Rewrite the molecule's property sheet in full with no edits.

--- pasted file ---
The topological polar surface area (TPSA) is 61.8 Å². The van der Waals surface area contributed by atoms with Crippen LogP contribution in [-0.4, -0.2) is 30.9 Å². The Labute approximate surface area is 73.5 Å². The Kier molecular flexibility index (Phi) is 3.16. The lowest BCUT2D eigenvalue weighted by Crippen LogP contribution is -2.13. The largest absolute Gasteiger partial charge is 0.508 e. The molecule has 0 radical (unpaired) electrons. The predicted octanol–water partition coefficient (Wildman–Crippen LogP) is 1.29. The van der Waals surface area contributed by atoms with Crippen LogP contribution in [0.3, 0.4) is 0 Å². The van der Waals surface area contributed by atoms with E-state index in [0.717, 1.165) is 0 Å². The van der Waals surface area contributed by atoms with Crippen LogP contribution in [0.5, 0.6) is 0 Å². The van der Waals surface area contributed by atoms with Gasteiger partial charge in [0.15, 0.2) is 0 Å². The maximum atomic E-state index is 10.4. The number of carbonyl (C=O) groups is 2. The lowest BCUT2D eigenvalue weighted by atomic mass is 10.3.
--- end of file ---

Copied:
The topological polar surface area (TPSA) is 61.8 Å². The van der Waals surface area contributed by atoms with Crippen LogP contribution in [-0.4, -0.2) is 30.9 Å². The Labute approximate surface area is 73.5 Å². The Kier molecular flexibility index (Phi) is 3.16. The lowest BCUT2D eigenvalue weighted by Crippen LogP contribution is -2.13. The largest absolute Gasteiger partial charge is 0.508 e. The molecule has 0 radical (unpaired) electrons. The predicted octanol–water partition coefficient (Wildman–Crippen LogP) is 1.29. The van der Waals surface area contributed by atoms with Crippen LogP contribution in [0.3, 0.4) is 0 Å². The van der Waals surface area contributed by atoms with E-state index in [0.717, 1.165) is 0 Å². The van der Waals surface area contributed by atoms with Crippen LogP contribution in [0.5, 0.6) is 0 Å². The van der Waals surface area contributed by atoms with Gasteiger partial charge in [0.15, 0.2) is 0 Å². The maximum atomic E-state index is 10.4. The number of carbonyl (C=O) groups is 2. The lowest BCUT2D eigenvalue weighted by atomic mass is 10.3.